Electrically Switchable Chiral Light-Emitting Transistor

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Science  16 May 2014:
Vol. 344, Issue 6185, pp. 725-728
DOI: 10.1126/science.1251329

Controlling Chiral Light Emission

Circularly polarized light plays important roles in a number of applications such as displays, communication, and sensing. Thus, the ability to produce compact and readily controllable polarized light sources is important, and dichalcogenide materials such as tungsten diselenide may provide a route to such sources. Zhang et al. (p. 725, published online 17 April; see the Perspective by Zaumseil) formed an electric-double-layer transistor structure with WSe2 and used a gated ionic liquid to control the carrier density. Electrical control of the output light was achieved with the polarization being switched by reversing the polarity of the applied field and injected charge.


Tungsten diselenide (WSe2) and related transition metal dichalcogenides exhibit interesting optoelectronic properties owing to their peculiar band structures originating from the valley degree of freedom. Although the optical generation and detection of valley polarization has been demonstrated, it has been difficult to realize active valley-dependent functions suitable for device applications. We report an electrically switchable, circularly polarized light source based on the material’s valley degree of freedom. Our WSe2-based ambipolar transistors emit circularly polarized electroluminescence from p-i-n junctions electrostatically formed in transistor channels. This phenomenon can be explained qualitatively by the electron-hole overlap controlled by the in-plane electric field. Our device demonstrates a route to exploit the valley degree of freedom and the possibility to develop a valley-optoelectronics technology.

Circularly polarized light is used in various fields, ranging from three-dimensional displays to technologies involving effective spin sources in spintronics (1) and information carriers in quantum computation (2), as well as to induce exotic quantum phenomena such as the Floquet topological state (3, 4). There is a strong demand for circularly polarized light sources having both compactness for achieving a high level of integration and electrical controllability of the polarization. However, currently available light sources are incapable of meeting these requirements. For example, optical filters (composed of a polarizer and a quarter-wave plate) require mechanical movement to change the polarization; spin light-emitting diodes (LEDs) (5) do not work without an external magnetic field; and metamaterials (6) or chiral polymer LEDs (7) can produce only a fixed circular polarization, with a specific material configuration. Circularly polarized luminescence from solids is known to be a consequence of direct-gap interband transitions of electrons from the conduction band to the valence band with a total angular momentum shift of ±1. Thus, in order to achieve electrical controllability of the polarization of the luminescence, the minimum requirement is that these transitions must be associated with a degree of freedom that responds to an electric field.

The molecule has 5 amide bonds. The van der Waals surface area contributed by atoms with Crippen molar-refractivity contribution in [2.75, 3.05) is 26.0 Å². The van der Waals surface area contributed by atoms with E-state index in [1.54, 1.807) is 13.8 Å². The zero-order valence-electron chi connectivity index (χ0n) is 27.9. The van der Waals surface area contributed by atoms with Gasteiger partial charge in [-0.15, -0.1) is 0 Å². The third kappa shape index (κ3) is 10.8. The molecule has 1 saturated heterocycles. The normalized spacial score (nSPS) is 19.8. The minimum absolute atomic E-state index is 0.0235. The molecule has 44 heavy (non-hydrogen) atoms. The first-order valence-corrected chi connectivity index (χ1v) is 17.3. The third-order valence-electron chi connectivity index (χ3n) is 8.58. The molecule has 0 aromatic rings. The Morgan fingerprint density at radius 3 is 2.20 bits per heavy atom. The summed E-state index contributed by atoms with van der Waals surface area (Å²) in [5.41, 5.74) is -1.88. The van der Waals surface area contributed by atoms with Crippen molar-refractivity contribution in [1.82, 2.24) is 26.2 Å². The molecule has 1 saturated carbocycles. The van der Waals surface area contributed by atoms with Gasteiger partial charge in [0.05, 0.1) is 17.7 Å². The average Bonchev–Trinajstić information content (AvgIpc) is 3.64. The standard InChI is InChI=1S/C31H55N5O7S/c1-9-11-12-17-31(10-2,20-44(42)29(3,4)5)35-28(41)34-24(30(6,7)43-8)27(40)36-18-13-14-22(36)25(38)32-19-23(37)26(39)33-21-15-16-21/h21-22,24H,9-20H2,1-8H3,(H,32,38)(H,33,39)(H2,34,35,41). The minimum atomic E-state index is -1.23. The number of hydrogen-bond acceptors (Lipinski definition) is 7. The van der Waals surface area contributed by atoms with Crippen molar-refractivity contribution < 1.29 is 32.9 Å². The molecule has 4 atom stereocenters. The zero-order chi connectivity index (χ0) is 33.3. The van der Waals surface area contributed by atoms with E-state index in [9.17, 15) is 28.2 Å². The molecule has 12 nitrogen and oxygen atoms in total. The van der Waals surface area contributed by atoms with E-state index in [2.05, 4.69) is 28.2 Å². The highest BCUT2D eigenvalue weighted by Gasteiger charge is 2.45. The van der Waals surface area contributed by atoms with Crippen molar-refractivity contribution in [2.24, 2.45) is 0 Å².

Transition-metal dichalcogenides (TMDs), especially in the monolayer limit, is a promising candidate for such devices because two interband transitions are associated with not only the spin degree of freedom but also the momentum degree of freedom (8), which is indeed related to the electrical current. Monolayers of TMDs consist of a triangularly aligned transition metal [typically molybdenum (Mo) or tungsten (W)] plane sandwiched by two triangularly aligned chalcogen [typically sulfur (S) or selenium (Se)] planes. Each metal atom is surrounded by six chalcogen atoms, forming a trigonal prismatic structure (Fig. 1A). Monolayer TMD shares many properties with graphene-like materials with different A- and B-site atoms, in which inversion symmetry is broken (9). In monolayer TMD, electron and hole valleys exist at K and K’ points in the hexagonal Brillouin zone, leading to a direct-gap semiconductor nature (Fig. 1B). Because the electronic states of the two valleys have different chiralities because of the inversion asymmetric crystal structure, interband transitions at K and K’ points are allowed for σ+ and σ circularly polarized light, respectively (valley circular dichroism) (8). These features are suppressed in bulk single crystals because the inversion symmetry is recovered while the band structure changes from direct gap to indirect gap (10).